bio  website  research.microsoft.com/~cohn 

location  Cambridge, MA  
age  39  
visits  member for  4 years, 1 month 
seen  4 hours ago  
stats  profile views  3,754 
1d

awarded  Enlightened 
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revised 
I would like to have a counter example that Peano's theorem does not apply to spaces with infinite dimension
corrected reference, added link 
1d

awarded  Nice Answer 
2d

revised 
I would like to have a counter example that Peano's theorem does not apply to spaces with infinite dimension
made continuity hypothesis explicit 
2d

answered  I would like to have a counter example that Peano's theorem does not apply to spaces with infinite dimension 
Apr 15 
comment 
Limit of distance between two random points in a unitradius $n$sphere
I'm not sure there's such a contrast between cubes and spheres. In high dimensions a unit cube is vastly larger than a unit sphere, as measured by diameter or volume, so it's not as fair a comparison as the word "unit" suggests. 
Apr 12 
comment 
Geometric explanation of Hutton's formula?
Roger Nelsen gave a proof without words in Math Magazine 86 (2013), 350. See www.jstor.org/stable/10.4169/math.mag.86.5.350. 
Apr 8 
comment 
Positive Semidefinite Kernel?
No, it's not. For example, let $\alpha=1$ and take your set of points to be $\{1,2\}$ (in a onedimensional space); then the resulting $2 \times 2$ matrix is not positive semidefinite. This is not really on topic here, since mathoverflow is aimed at research questions, but math.stackexchange.com could be a better place for it. 
Mar 23 
comment 
Bessel function integral
But I think math.stackexchange.com would be a better place for this. (Maple can evaluate the integral.) 
Mar 23 
comment 
Bessel function integral
I interpreted it as $\int_0^\pi J_1(2 x \sin(\theta/2)) \, d\theta$, which equals $(1\cos(2x))/x$ (the Struve function can be evaluated in closed form when its index is half an odd integer). 
Mar 21 
answered  Theta series for the Leech lattice 
Mar 18 
awarded  Yearling 
Mar 17 
answered  Inequality for Laguerre polynomials 
Mar 16 
comment 
Analogues of P vs. NP in the history of mathematics
I didn't downvote it myself, but since no other explanation seems to be forthcoming: the runtime fence problem for TMs fails to satisfy Scott's second criterion ("Mathematicians conjectured that the two classes were unequal, but were unable to prove or disprove that for a long time..."), since Viola gave a proof 20 minutes after you posted the question on cstheory.stackexchange.com. I don't really understand what you mean by the runtime fence problem for languages, but it apparently doesn't satisfy the third criterion ("Eventually, the conjecture was either proved or disproved").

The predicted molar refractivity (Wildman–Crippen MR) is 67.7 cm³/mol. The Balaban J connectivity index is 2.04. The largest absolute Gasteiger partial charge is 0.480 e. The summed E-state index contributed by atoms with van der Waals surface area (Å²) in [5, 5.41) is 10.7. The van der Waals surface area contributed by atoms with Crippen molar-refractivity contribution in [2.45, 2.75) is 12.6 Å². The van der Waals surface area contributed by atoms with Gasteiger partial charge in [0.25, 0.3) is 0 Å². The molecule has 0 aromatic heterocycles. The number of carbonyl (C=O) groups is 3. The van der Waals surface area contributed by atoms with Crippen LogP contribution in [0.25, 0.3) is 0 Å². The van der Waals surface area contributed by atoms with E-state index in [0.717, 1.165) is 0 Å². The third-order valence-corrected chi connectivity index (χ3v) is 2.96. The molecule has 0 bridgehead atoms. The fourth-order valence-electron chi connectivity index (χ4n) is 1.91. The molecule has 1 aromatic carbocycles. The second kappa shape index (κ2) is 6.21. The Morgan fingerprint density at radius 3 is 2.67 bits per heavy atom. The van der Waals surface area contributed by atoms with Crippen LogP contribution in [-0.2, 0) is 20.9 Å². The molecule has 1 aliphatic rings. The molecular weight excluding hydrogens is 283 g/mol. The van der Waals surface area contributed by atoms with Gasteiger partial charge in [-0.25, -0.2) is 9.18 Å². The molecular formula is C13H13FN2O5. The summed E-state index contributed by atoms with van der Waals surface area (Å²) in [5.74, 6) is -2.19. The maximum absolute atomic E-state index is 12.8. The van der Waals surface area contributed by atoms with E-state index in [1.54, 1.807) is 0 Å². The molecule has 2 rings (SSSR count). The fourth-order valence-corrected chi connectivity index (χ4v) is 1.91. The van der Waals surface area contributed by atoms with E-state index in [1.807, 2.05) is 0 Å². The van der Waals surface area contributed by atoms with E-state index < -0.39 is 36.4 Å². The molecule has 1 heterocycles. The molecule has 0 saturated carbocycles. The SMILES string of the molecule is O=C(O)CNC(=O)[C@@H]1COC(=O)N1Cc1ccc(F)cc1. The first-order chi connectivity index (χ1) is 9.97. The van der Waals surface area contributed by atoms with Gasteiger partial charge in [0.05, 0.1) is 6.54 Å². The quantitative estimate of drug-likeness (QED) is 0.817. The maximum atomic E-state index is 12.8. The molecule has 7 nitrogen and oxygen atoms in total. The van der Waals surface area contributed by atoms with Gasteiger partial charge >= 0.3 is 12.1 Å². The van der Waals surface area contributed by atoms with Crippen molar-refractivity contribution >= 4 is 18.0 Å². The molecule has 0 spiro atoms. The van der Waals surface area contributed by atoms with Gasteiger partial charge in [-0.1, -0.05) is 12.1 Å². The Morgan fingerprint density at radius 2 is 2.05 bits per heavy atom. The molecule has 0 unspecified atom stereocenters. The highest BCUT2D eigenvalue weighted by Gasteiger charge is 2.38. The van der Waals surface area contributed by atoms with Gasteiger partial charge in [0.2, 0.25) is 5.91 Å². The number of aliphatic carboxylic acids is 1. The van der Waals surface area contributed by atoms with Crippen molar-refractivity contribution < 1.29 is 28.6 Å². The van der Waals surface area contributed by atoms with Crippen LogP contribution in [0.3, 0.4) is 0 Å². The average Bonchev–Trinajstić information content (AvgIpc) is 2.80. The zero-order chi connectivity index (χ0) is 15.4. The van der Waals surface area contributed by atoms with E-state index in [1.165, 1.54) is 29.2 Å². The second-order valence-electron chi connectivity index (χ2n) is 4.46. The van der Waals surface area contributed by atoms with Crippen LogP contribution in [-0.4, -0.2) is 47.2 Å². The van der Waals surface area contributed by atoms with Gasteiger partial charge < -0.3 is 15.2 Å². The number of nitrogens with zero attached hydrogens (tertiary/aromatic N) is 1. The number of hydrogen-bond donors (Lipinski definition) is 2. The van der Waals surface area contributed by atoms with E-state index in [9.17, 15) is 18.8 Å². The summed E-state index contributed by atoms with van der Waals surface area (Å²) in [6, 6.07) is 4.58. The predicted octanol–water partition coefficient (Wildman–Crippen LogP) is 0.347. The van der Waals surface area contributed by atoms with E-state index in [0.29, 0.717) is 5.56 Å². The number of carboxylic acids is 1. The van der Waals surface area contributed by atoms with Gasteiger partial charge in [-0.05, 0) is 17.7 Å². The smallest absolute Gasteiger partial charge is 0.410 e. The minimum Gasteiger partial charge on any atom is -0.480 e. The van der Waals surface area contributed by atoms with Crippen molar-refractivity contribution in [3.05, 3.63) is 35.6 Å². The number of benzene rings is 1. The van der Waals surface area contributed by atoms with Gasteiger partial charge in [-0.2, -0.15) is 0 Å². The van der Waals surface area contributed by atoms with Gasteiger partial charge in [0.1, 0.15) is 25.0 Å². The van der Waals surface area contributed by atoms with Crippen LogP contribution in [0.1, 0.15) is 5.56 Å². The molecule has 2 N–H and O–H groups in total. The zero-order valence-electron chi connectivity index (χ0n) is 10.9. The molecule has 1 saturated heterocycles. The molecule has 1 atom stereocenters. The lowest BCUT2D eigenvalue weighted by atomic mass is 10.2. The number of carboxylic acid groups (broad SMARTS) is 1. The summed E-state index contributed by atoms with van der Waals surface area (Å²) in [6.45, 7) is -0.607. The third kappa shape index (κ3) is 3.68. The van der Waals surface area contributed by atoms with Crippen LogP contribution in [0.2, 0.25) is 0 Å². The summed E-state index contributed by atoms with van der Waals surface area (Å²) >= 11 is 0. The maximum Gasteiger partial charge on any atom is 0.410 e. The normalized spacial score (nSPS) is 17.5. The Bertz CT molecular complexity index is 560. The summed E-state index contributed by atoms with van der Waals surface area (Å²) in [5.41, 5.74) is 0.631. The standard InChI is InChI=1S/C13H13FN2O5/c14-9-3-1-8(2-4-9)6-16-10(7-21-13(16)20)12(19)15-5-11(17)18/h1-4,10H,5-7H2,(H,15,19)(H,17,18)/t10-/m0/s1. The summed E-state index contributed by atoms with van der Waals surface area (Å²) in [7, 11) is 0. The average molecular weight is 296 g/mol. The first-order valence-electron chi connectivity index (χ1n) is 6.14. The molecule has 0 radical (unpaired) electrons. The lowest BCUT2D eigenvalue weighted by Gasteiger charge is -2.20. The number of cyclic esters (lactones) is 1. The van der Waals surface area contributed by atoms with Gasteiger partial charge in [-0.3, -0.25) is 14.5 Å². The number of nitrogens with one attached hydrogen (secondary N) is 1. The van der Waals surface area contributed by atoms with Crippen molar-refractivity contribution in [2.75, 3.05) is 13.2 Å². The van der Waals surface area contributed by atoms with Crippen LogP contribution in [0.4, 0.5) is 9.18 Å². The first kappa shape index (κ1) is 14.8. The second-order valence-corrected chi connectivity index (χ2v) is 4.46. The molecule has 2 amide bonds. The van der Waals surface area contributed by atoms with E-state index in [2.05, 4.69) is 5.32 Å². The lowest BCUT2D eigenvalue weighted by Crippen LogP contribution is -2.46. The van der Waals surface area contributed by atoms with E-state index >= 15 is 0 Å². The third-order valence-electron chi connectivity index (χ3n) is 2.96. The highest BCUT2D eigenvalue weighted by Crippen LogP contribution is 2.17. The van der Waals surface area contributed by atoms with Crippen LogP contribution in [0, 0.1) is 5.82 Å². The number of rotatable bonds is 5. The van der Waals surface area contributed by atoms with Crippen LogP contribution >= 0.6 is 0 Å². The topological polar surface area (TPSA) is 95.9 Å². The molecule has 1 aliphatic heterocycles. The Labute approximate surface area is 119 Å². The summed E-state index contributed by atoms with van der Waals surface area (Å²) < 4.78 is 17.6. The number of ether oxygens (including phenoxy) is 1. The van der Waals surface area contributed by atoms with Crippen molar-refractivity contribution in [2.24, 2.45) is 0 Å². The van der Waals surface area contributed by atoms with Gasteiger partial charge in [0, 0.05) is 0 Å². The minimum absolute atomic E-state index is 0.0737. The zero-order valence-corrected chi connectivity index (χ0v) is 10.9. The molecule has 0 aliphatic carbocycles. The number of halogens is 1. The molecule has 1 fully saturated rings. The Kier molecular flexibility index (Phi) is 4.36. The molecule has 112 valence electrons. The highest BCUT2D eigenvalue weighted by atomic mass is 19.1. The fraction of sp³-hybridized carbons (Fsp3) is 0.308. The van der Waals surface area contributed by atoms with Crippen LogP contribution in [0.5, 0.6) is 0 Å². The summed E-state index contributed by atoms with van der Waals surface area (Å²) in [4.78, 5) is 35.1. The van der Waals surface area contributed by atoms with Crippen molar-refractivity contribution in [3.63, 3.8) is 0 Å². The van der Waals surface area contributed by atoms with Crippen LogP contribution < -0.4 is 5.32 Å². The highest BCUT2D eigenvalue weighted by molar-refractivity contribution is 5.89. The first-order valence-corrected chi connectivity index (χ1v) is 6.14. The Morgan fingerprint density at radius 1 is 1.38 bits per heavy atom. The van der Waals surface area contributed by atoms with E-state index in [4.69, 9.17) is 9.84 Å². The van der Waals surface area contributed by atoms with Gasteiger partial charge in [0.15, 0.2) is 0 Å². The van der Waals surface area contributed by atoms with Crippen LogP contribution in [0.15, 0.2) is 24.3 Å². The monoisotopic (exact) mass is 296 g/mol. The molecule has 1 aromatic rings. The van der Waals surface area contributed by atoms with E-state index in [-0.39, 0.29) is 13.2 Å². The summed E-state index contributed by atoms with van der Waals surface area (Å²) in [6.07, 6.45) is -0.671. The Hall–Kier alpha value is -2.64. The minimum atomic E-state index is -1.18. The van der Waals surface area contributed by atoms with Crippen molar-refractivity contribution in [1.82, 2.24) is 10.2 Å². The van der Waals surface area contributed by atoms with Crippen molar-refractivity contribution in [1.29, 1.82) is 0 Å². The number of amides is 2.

Feb 11 
comment 
What does a Zonal sphere harmonic look like?
Is there an explicit formula for the $L^p$ norms of zonal spherical harmonics? The paper faculty.fiu.edu/~decarlil/Preprints/Proc4.pdf proves estimates for them, which suggests that no such formula is known. 
Jan 30 
awarded  Enlightened 
Jan 30 
awarded  Nice Answer 
Jan 24 
comment 
Is Kolmogorov complexity (KC) relevant for proof theory?
This is why people don't use Kolmogorov complexity to measure proof length: it's not very meaningful to compress a proof of the classification of finite simple groups all the way down to essentially saying "it's the shortest proof of the classification of finite simple groups". I wouldn't interpret Kolmogorov complexity as "bits of inspiration", though, since almost all these bits are just stating the theorem and describing the formal proof system. All you need is one bit of inspiration: if you know there is a proof, then you can definitely find it by brute force if you search long enough. 
Jan 2 
awarded  Nice Answer 
Dec 23 
comment 
Examples of major theorems with very hard proofs that have NOT dramatically improved over time
I agree that the fourcolor theorem's proof is "so large and complicated that it was considered impossible for a single individual to understand them completely and convincingly", but is that really the case for FeitThompson? My impression is that FeitThompson was chosen as a step towards the classification of finite simple groups (for which that statement would certainly be true).